One such collection resides in the stacks of the Hoover Institution Archives at Stanford University, in a collection titled “Germany. Reichsministerium für Volksaufklärung und Propaganda, Miscellaneous records.” It contains, among other things, more than 600 letters from the audience of one of the regime’s chief propagandists, Hans Fritzsche, who hosted a 15-minute radio program called Politische Zeitungs- und Rundfunkschau (“Political Newspaper and Radio Review”) three times a week. Fritzsche went on the air in 1932, and eventually broadcasted nearly 1,000 such programs, becoming “the most prominent spokesperson of Nazi radio broadcasting, and after Hitler, Göring, and Goebbels, certainly the best known voice of the Third Reich,” in the words of his recent biographer, Martin Bonacker.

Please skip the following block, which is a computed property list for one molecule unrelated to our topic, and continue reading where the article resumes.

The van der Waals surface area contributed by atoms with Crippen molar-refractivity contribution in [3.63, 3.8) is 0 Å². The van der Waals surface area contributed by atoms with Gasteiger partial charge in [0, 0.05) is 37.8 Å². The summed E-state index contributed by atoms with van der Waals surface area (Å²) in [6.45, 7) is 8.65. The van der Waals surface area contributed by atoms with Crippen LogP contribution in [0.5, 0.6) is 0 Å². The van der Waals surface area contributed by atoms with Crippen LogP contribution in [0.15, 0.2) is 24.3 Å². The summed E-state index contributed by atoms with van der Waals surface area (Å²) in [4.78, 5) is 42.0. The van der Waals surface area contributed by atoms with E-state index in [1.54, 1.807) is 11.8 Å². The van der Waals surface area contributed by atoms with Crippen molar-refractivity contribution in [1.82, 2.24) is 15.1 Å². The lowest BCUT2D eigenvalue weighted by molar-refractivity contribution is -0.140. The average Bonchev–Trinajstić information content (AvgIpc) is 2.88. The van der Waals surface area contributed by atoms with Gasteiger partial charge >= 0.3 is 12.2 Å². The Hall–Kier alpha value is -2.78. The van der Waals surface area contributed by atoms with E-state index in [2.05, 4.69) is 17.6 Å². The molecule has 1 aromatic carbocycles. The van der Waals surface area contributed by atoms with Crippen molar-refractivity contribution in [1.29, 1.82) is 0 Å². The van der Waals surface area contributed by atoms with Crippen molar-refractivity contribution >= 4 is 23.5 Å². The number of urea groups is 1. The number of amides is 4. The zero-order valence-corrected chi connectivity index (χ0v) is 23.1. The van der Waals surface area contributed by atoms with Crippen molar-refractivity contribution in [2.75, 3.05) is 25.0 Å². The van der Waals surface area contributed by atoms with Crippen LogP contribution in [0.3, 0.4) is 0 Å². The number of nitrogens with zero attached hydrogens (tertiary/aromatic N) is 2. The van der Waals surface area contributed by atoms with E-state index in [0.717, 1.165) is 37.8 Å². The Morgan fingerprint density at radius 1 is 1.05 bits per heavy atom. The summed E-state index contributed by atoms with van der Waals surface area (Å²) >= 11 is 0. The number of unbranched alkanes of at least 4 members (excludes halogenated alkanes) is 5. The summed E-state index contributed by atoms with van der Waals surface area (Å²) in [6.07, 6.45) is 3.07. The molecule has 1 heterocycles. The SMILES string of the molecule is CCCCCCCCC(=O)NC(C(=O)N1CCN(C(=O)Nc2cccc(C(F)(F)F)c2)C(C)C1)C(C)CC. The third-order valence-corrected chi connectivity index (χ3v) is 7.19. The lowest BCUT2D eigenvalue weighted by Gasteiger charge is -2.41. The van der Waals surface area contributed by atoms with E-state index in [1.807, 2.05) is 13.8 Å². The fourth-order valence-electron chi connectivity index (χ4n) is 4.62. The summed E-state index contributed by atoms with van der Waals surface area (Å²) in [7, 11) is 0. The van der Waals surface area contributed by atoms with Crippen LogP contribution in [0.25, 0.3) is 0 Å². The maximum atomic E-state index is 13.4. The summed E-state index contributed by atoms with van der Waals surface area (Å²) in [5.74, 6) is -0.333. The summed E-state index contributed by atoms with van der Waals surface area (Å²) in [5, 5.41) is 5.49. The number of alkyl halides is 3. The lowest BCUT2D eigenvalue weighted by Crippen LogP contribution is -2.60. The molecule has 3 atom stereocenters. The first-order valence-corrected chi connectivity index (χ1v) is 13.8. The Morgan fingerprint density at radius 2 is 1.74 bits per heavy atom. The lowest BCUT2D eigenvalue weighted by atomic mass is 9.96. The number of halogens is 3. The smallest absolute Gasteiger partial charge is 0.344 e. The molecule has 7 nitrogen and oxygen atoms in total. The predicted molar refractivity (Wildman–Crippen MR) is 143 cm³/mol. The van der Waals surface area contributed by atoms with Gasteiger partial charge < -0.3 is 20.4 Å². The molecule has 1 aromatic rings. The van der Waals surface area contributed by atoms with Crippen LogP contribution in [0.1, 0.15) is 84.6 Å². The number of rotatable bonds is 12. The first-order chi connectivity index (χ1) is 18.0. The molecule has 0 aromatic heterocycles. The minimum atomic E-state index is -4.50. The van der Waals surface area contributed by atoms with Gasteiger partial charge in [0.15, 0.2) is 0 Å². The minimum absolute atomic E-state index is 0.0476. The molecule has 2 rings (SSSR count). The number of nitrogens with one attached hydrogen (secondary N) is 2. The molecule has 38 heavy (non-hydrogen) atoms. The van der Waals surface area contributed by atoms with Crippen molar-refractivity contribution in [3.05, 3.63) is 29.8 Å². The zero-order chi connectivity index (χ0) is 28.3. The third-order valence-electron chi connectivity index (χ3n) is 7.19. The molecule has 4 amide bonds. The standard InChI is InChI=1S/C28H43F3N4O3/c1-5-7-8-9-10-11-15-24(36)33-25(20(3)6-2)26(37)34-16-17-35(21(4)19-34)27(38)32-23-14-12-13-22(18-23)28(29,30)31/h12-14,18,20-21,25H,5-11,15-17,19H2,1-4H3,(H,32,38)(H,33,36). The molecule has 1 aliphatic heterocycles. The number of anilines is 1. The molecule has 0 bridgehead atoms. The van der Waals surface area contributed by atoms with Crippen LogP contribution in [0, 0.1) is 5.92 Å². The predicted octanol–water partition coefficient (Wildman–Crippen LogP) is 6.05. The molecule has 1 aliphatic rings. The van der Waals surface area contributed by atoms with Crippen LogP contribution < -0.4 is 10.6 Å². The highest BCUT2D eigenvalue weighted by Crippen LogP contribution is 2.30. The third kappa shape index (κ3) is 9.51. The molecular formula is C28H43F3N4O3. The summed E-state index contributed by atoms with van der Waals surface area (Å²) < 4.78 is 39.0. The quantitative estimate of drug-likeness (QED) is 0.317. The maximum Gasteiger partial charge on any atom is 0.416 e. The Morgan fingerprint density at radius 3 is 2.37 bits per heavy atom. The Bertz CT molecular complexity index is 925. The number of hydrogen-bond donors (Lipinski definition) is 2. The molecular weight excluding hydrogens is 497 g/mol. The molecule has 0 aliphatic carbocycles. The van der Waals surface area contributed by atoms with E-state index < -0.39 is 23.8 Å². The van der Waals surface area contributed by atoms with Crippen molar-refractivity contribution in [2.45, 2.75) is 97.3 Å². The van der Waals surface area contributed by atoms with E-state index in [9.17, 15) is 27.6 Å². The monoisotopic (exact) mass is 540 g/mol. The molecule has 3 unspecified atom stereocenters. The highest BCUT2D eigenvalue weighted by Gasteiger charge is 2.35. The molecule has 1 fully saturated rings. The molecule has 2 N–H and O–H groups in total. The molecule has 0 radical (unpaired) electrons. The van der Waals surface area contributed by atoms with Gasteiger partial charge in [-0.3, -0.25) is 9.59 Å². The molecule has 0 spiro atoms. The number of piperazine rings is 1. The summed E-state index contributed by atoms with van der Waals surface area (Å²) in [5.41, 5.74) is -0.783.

The letters at the Hoover Institution date from several months in early 1941, and represent only a small fraction of the thousands of letters Fritzsche received from his listeners. The papers were likely scooped up in Germany immediately after the war by one of the institution’s curators with the goal of preserving as many such documents as possible against loss or destruction. Nonetheless, this sampling of correspondence reflects a spectrum of responses to Fritzsche’s broadcasts that includes a surprising amount of outright disagreement with his message and the government he represented.